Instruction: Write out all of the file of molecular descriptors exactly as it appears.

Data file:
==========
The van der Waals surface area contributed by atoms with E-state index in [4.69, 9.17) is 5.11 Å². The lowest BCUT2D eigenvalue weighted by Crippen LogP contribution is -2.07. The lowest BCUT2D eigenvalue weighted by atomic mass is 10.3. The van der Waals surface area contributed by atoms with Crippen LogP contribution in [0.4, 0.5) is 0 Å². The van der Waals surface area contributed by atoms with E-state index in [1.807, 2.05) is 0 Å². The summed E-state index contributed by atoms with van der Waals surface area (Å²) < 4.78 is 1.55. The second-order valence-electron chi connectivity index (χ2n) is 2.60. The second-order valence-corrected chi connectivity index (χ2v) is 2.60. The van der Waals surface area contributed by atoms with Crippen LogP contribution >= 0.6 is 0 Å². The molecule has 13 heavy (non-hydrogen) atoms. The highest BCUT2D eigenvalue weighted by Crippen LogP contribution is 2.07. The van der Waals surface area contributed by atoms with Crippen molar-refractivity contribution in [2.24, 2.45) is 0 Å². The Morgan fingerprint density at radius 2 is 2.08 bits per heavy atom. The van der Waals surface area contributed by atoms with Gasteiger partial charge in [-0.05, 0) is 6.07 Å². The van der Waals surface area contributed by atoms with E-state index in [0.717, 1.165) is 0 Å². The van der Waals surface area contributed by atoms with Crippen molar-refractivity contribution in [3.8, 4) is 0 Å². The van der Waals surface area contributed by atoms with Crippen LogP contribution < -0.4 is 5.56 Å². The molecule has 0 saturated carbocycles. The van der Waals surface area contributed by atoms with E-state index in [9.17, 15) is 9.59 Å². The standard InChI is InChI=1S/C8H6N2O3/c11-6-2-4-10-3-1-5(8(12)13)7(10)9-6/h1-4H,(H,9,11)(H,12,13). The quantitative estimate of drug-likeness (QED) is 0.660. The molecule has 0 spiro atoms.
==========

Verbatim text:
The van der Waals surface area contributed by atoms with E-state index in [4.69, 9.17) is 5.11 Å². The lowest BCUT2D eigenvalue weighted by Crippen LogP contribution is -2.07. The lowest BCUT2D eigenvalue weighted by atomic mass is 10.3. The van der Waals surface area contributed by atoms with Crippen LogP contribution in [0.4, 0.5) is 0 Å². The van der Waals surface area contributed by atoms with E-state index in [1.807, 2.05) is 0 Å². The summed E-state index contributed by atoms with van der Waals surface area (Å²) < 4.78 is 1.55. The second-order valence-electron chi connectivity index (χ2n) is 2.60. The second-order valence-corrected chi connectivity index (χ2v) is 2.60. The van der Waals surface area contributed by atoms with Crippen LogP contribution >= 0.6 is 0 Å². The molecule has 13 heavy (non-hydrogen) atoms. The highest BCUT2D eigenvalue weighted by Crippen LogP contribution is 2.07. The van der Waals surface area contributed by atoms with Crippen molar-refractivity contribution in [2.24, 2.45) is 0 Å². The Morgan fingerprint density at radius 2 is 2.08 bits per heavy atom. The van der Waals surface area contributed by atoms with Gasteiger partial charge in [-0.05, 0) is 6.07 Å². The van der Waals surface area contributed by atoms with E-state index in [0.717, 1.165) is 0 Å². The van der Waals surface area contributed by atoms with Crippen molar-refractivity contribution in [3.8, 4) is 0 Å². The van der Waals surface area contributed by atoms with Crippen LogP contribution < -0.4 is 5.56 Å². The molecule has 0 saturated carbocycles. The van der Waals surface area contributed by atoms with E-state index in [9.17, 15) is 9.59 Å². The standard InChI is InChI=1S/C8H6N2O3/c11-6-2-4-10-3-1-5(8(12)13)7(10)9-6/h1-4H,(H,9,11)(H,12,13). The quantitative estimate of drug-likeness (QED) is 0.660. The molecule has 0 spiro atoms.